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30 April 2015

The not-so-lonely long distance runner: how one marathon man brought camaraderie to London

The extraordinary support is one of the main reasons why people aspire to run the London Marathon. Where else will you have strangers scream your name as though you were famous?

By Xan Rice

In 1959, Alan Sillitoe published “The Loneliness of the Long-Distance Runner”, the story of Smith, a boy from a poor Nottinghamshire family who takes up running as a form of physical and mental release. Then, as today, running meant solitude – which for many people, Smith included, is one of its greatest attractions. “It’s a treat, being a long-distance runner,” he says. “Out in the world by yourself with not a soul to make you bad-tempered or tell you what to do…”

Chris Brasher was an athlete of the same era – a pacemaker for Roger Bannister’s sub-four-minute mile in 1954 who won Olympic gold in the 3,000-metre steeplechase in 1956. He knew all about training alone and competing in relatively small fields. Races such as the marathon were for dedicated runners only.

Two decades later, Brasher ran the fledgling New York City Marathon and had a revelation. “To believe this story you must believe that the human race can be one joyous family,” he wrote afterwards in the Observer. “Last Sunday, in one of the most violent, trouble-stricken cities of the world, 11,532 men, women and children from 40 countries of the world, assisted by 2.5 million black, white and yellow people… laughed, cheered and suffered during the greatest folk festival the world has seen.”

Convinced that a similar race could succeed in the UK, Brasher and another former athlete, John Disley, launched the first London Marathon in 1981. About 20,000 people applied for the 7,000-odd places – a rate of oversubscription that has held ever since.

For this year’s event, on Sunday 26 April, 51,696 people were selected from a record 172,888 applicants. (More than 38,000 started the race.) Some runners earned spots based on their times and others through charities for which they collectively raised over £50m. The rest – young, old, swift or slow – came through a ballot. I was one of them.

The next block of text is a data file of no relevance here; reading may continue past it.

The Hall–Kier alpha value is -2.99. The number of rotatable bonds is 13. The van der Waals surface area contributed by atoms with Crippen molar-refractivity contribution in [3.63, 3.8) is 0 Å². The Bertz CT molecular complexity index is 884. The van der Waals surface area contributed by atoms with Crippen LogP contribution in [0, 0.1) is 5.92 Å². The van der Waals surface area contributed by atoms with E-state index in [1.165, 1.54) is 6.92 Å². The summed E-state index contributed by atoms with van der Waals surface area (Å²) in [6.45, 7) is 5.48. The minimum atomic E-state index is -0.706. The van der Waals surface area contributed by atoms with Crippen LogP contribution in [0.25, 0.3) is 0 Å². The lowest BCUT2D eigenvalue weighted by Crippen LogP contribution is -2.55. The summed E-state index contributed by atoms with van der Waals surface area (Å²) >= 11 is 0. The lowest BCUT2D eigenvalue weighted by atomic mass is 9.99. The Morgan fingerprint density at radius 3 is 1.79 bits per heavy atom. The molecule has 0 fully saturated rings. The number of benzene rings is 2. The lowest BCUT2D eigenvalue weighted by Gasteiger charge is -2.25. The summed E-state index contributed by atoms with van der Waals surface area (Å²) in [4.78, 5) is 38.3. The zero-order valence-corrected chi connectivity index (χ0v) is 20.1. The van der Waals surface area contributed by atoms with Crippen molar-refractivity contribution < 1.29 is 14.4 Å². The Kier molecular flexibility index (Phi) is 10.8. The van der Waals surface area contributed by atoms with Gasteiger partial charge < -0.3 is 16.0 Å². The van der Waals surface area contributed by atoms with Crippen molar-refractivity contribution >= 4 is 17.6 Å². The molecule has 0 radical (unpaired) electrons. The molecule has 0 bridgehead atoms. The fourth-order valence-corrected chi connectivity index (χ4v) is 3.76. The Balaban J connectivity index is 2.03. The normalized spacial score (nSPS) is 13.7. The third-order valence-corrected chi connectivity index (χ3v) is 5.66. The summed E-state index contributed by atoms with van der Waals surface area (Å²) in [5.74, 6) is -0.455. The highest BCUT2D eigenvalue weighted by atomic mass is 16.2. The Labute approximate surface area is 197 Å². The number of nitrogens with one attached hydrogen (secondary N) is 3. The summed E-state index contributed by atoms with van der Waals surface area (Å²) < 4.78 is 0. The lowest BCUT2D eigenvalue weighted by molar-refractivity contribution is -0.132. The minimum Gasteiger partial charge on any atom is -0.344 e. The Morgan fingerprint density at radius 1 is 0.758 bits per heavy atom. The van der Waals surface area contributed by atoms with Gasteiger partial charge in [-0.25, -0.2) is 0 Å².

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A few things have changed over the years. One in 20 finishers at the first London Marathon was a woman. Today it is more than one in three. As the field has grown, the logistics have become more complicated, from ferrying runners’ bags from start to finish to accommodating more than 750,000 spectators.

The extraordinary support is one of the main reasons why people aspire to run the London Marathon – at times, you can’t help but smile while jogging. Where else will you have strangers scream your name as though you were famous? (The inspiration works both ways: roughly 45 per cent of the runners every year are first-timers, many of whom would have watched previous races.) And where but in a big marathon can you compete with the world’s best? During the race, I saw some of the top runners glide past in the opposite direction as the route backtracked.

“That’s what my father talked about in 1981 and it’s still true today,” Hugh Brasher, son of the late Chris Brasher and now the race’s director, told me a few days before the event. “You’ll never play on Centre Court at Wimbledon at the same time as Federer or Nadal, or at Wembley alongside Rooney. But at the marathon, you are all there together.”

He added that to run 26.2 miles is “pretty mad”. This is true. For all the cheering and jelly babies, if you are hurting – or, worse, “hitting the wall”, as your lead-legged correspondent was – you still feel the loneliness of a long-distance runner. Especially when a man in a gorilla suit passes you, balancing a large inflatable banana on his back, and disappears from view.

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